The Mind's Machine, introduced in 2012, was written to impart the core concepts of behavioral neuroscience to students in a diverse range of disciplines, including not only psychology and the other life sciences, but art, philosophy, media studies, linguistics, and the like. Through the use of streamlined text, full-color art, novel pedagogical features, and real-life examples and analogies, the book succeeded in engaging students new to neuroscience without sacrificing accuracy.
Put to the test by faculty and students, The Mind's Machine proved itself to be accessible and reader-friendly--not to mention affordably priced--and the Second Edition is no less so.
If you are teaching a brain and behavior, biopsychology, or physiological psychology course, you will want to consider this book!
NEW! Signs and Symptoms
This new feature highlights important clinical issues related to the chapter topics that apply behavioral neuroscience to the study of clinical disorders.
Each chapter begins with a gripping vignette relating the material that follows to a real-life situation.
A graphic layout helps organize the material, and directs students to the figures that reinforce each point. Bold-faced key terms, callouts to pertinent figures, and references to the Companion Website are provided.
Larger, standalone "Parts" of chaptersare written discretely to maximize flexibility in assigning readings.
Bold-faced terms are defined in the margins of the text to help students identify and learn key terminology as they read.
Researchers at Work
Important discoveries are explained and illustrated to highlight the process of experimentation and hypothesis testing.
Using their smartphones, students can instantly access support material from the Companion Website, such as animations, activities, and videos to further explain topics.
The figures are beautifully drawn to aid students' understanding of biological processes. Concisely labeled and explained, the figures are one of the strongest pedagogical features in the text.
Boxes describe interesting applications, important methods, sidelights, historical perspectives, or refreshers on theoretical concepts.
A Step Further
This feature offers additional, more advanced material for an instructor who wants to make certain topics more challenging or for students who want to know more
"How's it going?" Questions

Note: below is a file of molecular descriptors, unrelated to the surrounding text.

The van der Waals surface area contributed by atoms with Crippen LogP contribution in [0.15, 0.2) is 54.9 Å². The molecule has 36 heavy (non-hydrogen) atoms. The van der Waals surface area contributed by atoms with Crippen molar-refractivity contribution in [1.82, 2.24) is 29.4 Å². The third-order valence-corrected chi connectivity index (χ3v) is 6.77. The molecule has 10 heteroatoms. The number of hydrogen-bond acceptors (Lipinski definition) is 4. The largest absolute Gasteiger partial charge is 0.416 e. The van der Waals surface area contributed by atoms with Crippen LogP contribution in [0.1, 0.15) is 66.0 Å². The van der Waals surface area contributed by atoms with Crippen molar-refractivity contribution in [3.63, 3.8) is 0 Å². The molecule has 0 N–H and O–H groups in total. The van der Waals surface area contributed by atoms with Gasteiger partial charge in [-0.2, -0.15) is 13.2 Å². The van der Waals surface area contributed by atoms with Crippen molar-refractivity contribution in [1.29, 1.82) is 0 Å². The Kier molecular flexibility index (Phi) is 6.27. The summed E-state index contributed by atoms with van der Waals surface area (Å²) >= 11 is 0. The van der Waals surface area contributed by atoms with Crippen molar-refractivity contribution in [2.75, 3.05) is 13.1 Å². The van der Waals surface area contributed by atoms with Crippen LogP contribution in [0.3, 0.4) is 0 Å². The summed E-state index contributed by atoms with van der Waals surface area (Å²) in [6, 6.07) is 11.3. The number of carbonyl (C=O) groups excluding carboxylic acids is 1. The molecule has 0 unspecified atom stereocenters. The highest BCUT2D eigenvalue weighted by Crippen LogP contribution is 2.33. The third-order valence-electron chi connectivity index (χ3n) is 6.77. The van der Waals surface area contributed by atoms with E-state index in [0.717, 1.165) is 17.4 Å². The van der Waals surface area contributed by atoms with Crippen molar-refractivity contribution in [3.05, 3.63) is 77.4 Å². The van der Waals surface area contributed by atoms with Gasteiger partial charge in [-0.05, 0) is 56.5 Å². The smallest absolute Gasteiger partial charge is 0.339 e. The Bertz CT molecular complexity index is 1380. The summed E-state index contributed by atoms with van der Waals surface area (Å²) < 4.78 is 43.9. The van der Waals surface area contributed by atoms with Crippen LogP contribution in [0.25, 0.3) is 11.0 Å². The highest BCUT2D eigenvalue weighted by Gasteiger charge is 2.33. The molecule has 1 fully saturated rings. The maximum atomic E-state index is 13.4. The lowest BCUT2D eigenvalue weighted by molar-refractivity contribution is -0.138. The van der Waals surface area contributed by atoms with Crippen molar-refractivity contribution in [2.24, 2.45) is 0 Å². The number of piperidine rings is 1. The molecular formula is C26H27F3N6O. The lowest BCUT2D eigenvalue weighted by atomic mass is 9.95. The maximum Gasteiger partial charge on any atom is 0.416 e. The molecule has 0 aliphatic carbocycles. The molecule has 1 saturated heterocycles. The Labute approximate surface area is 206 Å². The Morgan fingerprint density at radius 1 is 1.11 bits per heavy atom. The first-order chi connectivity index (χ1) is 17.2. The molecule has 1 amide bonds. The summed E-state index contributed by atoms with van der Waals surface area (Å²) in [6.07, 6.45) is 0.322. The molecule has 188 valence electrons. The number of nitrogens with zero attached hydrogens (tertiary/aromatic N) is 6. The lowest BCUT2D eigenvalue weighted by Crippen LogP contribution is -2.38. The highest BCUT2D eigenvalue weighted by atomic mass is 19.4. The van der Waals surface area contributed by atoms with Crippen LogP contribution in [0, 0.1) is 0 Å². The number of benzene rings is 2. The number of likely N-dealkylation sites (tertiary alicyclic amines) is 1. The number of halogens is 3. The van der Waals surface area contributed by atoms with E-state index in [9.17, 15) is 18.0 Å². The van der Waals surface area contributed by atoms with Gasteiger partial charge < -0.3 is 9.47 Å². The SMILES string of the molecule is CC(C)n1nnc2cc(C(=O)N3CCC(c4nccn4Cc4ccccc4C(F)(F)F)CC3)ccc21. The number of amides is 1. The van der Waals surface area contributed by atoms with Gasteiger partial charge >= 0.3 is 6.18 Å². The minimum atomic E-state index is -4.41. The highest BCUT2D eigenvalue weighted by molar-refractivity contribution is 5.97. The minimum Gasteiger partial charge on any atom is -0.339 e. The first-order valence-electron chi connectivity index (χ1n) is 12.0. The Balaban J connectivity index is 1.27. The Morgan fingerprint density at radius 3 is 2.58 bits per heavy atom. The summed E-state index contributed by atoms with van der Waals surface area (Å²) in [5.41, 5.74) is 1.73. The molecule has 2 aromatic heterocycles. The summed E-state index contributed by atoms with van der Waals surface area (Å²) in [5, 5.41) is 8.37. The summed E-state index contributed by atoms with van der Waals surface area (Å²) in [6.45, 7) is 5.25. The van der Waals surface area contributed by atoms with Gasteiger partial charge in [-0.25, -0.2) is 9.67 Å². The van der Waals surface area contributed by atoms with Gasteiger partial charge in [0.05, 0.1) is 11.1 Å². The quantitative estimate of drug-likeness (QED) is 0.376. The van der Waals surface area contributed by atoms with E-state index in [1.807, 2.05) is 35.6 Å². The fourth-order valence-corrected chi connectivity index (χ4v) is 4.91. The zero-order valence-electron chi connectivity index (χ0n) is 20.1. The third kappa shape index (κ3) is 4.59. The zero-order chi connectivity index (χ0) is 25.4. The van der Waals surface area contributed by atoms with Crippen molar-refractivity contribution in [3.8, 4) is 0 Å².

At the end of each section are review questions to help students organize and rehearse what they've learned from the text.
Photographs show students "real-life" examples of concepts and topics.
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Neil V. Watson and the members of his lab at Simon Fraser University in Vancouver, Canada study sex-related aspects of the structure and function of the nervous system, with ongoing grant support from the Natural Sciences and Engineering Research Council of Canada. His research, which spans from the effects of hormones and pollutants on the structure of the nervous system to the relationships among social factors, cognition, and steroids in humans, has appeared in a variety of journals, including the Journal of Neuroscience, the Proceedings of the National Academy of Science, and Brain Research. Dr. Watson received his undergraduate and master's degrees from the University of Western Ontario and his Ph.D. from the University of British Columbia. Following a postdoctoral fellowship at the University of California, Berkeley, he joined the faculty at SFU in 1996 where he is now Professor of Behavioral Neuroscience and Chair of Psychology. He teaches biological psychology to hundreds of undergraduate and graduate students each year.
S. Marc Breedlove, the Barnett Rosenberg Professor of Neuroscience at Michigan State University, has written over 130 scientific articles investigating the role of hormones in shaping the developing and adult nervous system, publishing in journals including Science, Nature, Nature Neuroscience, and the Proceedings of the National Academy of Science. He is also passionate about teaching--in the classroom, and in the greater community through interviews with the Washington Post, Los Angeles Times, New York Times, and Newsweek, as well as broadcast programs such as All Things Considered, Good Morning America, and Sixty Minutes. He has active grant support from the National Institute of Neurological Disorders and Stroke and the National Institute of Mental Health. Dr. Breedlove is a Fellow of the American Association for the Advancement of Science and the Association for Psychological Science.
"The writing style is great--almost like you are having a conversation with someone rather than reading a textbook."
--Joseph H. Porter, Virginia Commonwealth University
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